oracle queries for password stats and permissions

in oracle 11g, i need to identify a way to list for each db account:

the date the accounts password was set
the last time the account was used to login
the permissions/priveleges granted to the account

any pointers?
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johnsoneConnect With a Mentor Senior Oracle DBACommented:
As far as I know, when the password was last set is in SYS.USER$ in the PTIME column.

As far as I know, Oracle does not store the last login for an account.  You would either need to turn on auditing or write a custom logon trigger to capture that.

You can get privileges from DBA_SYS_PRIVS, DBA_TAB_PRIVS and DBA_ROLE_PRIVS.
pma111Author Commented:
are there any specific pointers for identifying database accounts with elevated priveleges? i.e. if we think in terms of an operating system, how to diffrentiate between the users, power users and administrators....?
johnsoneSenior Oracle DBACommented:
It all depends on what you mean by elevated privileges.  That means different things to different auditors.

You can always look for the DBA role, which should identify your admins:

select grantee from dba_role_privs where granted_role = 'DBA';

Other than that Oracle doesn't give you a way to do it.  However, good application designs contain roles for the different types of users it supports and you should be able to identify which users belong to which roles.
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slightwv (䄆 Netminder)Connect With a Mentor Commented:
The role and priv views are the place to go for permission information.

You can get things like last login times if you enable auditing in the database.
pma111Author Commented:
ok thanks

just looking at those table names, "..sys_privs", "..role_privs", "..tab_privs" what are the "sys privs", "role privs", "tab privs"? Can you give a bit of a beginners guide to

role priveleges
tab priveles
sys priveleges
slightwv (䄆 Netminder) Commented:
>>Can you give a bit of a beginners guide to

The online docs have everything you need.  All views are described in-depth.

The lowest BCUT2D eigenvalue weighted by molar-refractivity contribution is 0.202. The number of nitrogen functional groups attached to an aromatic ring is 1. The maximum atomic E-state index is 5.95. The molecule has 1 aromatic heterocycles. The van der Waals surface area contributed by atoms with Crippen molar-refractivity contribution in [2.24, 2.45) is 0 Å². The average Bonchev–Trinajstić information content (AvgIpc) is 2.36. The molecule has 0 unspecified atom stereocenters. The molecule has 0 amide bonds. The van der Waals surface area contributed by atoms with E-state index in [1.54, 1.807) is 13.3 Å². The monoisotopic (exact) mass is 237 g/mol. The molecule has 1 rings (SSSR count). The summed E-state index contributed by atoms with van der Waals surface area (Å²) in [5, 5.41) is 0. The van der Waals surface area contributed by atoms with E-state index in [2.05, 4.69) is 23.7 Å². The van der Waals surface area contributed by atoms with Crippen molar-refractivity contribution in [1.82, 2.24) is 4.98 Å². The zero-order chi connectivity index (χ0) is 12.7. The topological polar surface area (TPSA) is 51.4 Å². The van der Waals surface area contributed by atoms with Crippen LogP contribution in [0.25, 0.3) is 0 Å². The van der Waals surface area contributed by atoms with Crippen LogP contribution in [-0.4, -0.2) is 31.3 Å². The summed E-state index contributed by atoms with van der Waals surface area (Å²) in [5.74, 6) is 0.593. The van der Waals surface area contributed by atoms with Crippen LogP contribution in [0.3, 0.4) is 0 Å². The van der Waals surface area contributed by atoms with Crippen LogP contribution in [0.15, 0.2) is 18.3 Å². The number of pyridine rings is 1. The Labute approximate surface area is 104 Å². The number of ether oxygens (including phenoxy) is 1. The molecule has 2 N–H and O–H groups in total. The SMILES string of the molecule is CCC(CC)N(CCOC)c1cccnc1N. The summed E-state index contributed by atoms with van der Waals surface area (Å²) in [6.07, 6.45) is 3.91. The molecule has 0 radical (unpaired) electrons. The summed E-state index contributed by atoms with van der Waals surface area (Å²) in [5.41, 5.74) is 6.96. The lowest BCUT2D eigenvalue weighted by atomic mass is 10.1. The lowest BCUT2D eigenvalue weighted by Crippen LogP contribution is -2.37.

For example:
johnsoneSenior Oracle DBACommented:
As slightwv posted, the docs are the best place to go.

The basic idea here is this:

DBA_ROLE_PRIVS - are roles that are granted to another user or role
DBA_TAB_PRIVS - are object level privileges granted to a user or role
DBA_SYS_PRIVS - are system level privileges granted to a user or role

There is also a good overview in the documentation for the GRANT statement:
DavidConnect With a Mentor Senior Oracle Database AdministratorCommented:
This looks pretty well covered, with one more add about priv levels from comment 38860930.  My rule of thumb is to segregate in production:

--Overhead accounts such as WMSYS: specialized usage, locked down if not needed
--DBA accounts such as SYS, SYSTEM; and individual users to whom DBA is granted
--Schema accounts, users that own application objects (tables, indexes, packages, etc.)
--Superuser accounts, admin users who can change data belonging to the schemas, such as APPS profile permissions
--Audit accounts, usually locked down, but with SELECT on all dictionaries
--Application user accounts, restricted by roles and object privileges to use certain portions of a schema / application
--Query or read-only accounts, restricted to SELECT object privileges on some views, tables.
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